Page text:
The AGORA was margined with colonnades and porticoes, which were adorned with mythological images and statues of the historical great men of Athens, such as Solon, Conon, and Demosthenes. The AREOPAGUS was crowned with the temple of Mars, from whom its height was named. But it was upon the summit of the ACROPOLIS that the genius of Athens had lavished the utmost prodigality of art. Crowning all was the giant image of Athene (Minerva) in full armour, formed of the brazen spoils of the battle of Marathon, holding aloft a brilliant spear and shield, standing in majesty as the patron goddess, from whose Greek appellation, Athene, the city derived its name.

It was the providential mission of majestic Rome to furnish to the world the idea of a well ordered STATE, in which nations should be organized, law be rendered supreme, and order and security reign, down even to the humblest individual. It was the mission of Greece, and especially of Athens, to furnish the ideal of grace, beauty, and intellectual civilization, by which man is to be truly humanized to his noblest character. It was the mission of Israel to maintain the truths of conscience, the divine law, religion, GOD.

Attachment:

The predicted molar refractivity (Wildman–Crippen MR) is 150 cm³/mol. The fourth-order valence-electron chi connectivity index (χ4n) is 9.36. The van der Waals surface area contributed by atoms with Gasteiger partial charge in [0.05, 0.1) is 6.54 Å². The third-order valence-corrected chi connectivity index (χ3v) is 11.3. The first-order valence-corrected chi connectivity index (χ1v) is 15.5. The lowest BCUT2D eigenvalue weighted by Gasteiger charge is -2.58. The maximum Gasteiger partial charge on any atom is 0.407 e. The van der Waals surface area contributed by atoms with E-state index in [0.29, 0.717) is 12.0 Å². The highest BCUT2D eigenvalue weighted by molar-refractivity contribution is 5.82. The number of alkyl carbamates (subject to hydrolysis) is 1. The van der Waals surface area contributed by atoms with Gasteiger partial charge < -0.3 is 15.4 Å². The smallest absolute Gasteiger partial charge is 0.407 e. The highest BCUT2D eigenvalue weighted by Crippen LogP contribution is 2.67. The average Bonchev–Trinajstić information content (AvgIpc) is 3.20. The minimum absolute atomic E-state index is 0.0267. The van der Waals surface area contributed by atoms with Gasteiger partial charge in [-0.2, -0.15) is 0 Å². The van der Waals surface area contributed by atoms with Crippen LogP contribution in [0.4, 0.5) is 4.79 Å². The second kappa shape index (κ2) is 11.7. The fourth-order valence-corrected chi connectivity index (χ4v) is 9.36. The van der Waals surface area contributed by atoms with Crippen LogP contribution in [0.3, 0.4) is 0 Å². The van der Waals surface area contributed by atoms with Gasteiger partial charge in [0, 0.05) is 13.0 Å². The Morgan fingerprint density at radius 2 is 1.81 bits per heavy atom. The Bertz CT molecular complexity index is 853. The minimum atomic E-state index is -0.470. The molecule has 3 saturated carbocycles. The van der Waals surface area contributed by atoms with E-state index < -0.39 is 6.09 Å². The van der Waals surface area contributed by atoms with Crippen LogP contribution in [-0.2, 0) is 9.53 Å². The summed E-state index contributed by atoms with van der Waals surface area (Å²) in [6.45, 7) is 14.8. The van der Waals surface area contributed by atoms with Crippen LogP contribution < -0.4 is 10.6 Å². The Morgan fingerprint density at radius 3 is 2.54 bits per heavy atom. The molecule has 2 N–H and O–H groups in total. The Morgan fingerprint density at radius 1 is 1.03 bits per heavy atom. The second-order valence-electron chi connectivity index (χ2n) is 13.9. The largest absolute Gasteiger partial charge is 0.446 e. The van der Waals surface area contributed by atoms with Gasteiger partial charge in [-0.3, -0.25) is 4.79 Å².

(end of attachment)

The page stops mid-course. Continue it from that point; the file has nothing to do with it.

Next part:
Of these three ideas, the political, the esthetical, and the Infinite, the three representative cities were Rome, Athens, and Jerusalem. Accordingly, throughout the New Testament, we find the stern pressure of the Roman power beneficent as well as despotic. But this power is to be softened and subdued by the esthetic; and both are to be subdued, permeated, and spiritualized by the power of the INFINITE and of that INFINITE we now behold Paul standing forth the representative in the Agora of Athens, as he soon will in the Pretorium of Rome.

[image]


Verse 16